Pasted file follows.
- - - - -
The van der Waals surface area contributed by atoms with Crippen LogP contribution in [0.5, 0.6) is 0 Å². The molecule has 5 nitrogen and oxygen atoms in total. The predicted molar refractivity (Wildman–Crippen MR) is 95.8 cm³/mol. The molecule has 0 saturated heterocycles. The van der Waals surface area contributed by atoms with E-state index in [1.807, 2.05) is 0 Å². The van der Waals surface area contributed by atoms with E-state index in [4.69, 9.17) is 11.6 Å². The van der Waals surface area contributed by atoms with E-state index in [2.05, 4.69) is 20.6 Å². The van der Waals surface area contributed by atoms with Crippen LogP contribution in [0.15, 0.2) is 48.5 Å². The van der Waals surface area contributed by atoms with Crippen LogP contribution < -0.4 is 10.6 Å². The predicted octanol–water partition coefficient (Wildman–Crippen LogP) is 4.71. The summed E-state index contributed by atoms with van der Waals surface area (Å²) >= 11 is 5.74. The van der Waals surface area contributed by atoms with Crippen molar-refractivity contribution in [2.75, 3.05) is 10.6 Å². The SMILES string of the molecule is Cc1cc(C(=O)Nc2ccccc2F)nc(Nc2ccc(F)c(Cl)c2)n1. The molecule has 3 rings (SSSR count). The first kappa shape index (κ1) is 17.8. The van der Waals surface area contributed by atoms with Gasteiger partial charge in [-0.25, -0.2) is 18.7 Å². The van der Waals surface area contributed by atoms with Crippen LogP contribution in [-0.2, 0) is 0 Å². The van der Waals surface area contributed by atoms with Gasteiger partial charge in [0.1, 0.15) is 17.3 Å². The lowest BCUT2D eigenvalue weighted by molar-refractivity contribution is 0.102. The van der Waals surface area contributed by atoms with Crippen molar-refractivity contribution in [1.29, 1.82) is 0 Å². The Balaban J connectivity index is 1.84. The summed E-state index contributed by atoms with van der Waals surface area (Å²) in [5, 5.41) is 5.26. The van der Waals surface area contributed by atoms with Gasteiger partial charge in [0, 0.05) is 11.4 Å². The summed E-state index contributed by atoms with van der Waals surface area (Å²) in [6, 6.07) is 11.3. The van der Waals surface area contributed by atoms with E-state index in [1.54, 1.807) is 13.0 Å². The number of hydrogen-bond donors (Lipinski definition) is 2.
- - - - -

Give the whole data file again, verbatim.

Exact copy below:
The van der Waals surface area contributed by atoms with Crippen LogP contribution in [0.5, 0.6) is 0 Å². The molecule has 5 nitrogen and oxygen atoms in total. The predicted molar refractivity (Wildman–Crippen MR) is 95.8 cm³/mol. The molecule has 0 saturated heterocycles. The van der Waals surface area contributed by atoms with E-state index in [1.807, 2.05) is 0 Å². The van der Waals surface area contributed by atoms with E-state index in [4.69, 9.17) is 11.6 Å². The van der Waals surface area contributed by atoms with E-state index in [2.05, 4.69) is 20.6 Å². The van der Waals surface area contributed by atoms with Crippen LogP contribution in [0.15, 0.2) is 48.5 Å². The van der Waals surface area contributed by atoms with Crippen LogP contribution < -0.4 is 10.6 Å². The predicted octanol–water partition coefficient (Wildman–Crippen LogP) is 4.71. The summed E-state index contributed by atoms with van der Waals surface area (Å²) >= 11 is 5.74. The van der Waals surface area contributed by atoms with Crippen molar-refractivity contribution in [2.75, 3.05) is 10.6 Å². The SMILES string of the molecule is Cc1cc(C(=O)Nc2ccccc2F)nc(Nc2ccc(F)c(Cl)c2)n1. The molecule has 3 rings (SSSR count). The first kappa shape index (κ1) is 17.8. The van der Waals surface area contributed by atoms with Gasteiger partial charge in [-0.25, -0.2) is 18.7 Å². The van der Waals surface area contributed by atoms with Crippen LogP contribution in [-0.2, 0) is 0 Å². The van der Waals surface area contributed by atoms with Gasteiger partial charge in [0.1, 0.15) is 17.3 Å². The lowest BCUT2D eigenvalue weighted by molar-refractivity contribution is 0.102. The van der Waals surface area contributed by atoms with Crippen molar-refractivity contribution in [1.29, 1.82) is 0 Å². The Balaban J connectivity index is 1.84. The summed E-state index contributed by atoms with van der Waals surface area (Å²) in [5, 5.41) is 5.26. The van der Waals surface area contributed by atoms with Gasteiger partial charge in [0, 0.05) is 11.4 Å². The summed E-state index contributed by atoms with van der Waals surface area (Å²) in [6, 6.07) is 11.3. The van der Waals surface area contributed by atoms with E-state index in [1.54, 1.807) is 13.0 Å². The number of hydrogen-bond donors (Lipinski definition) is 2.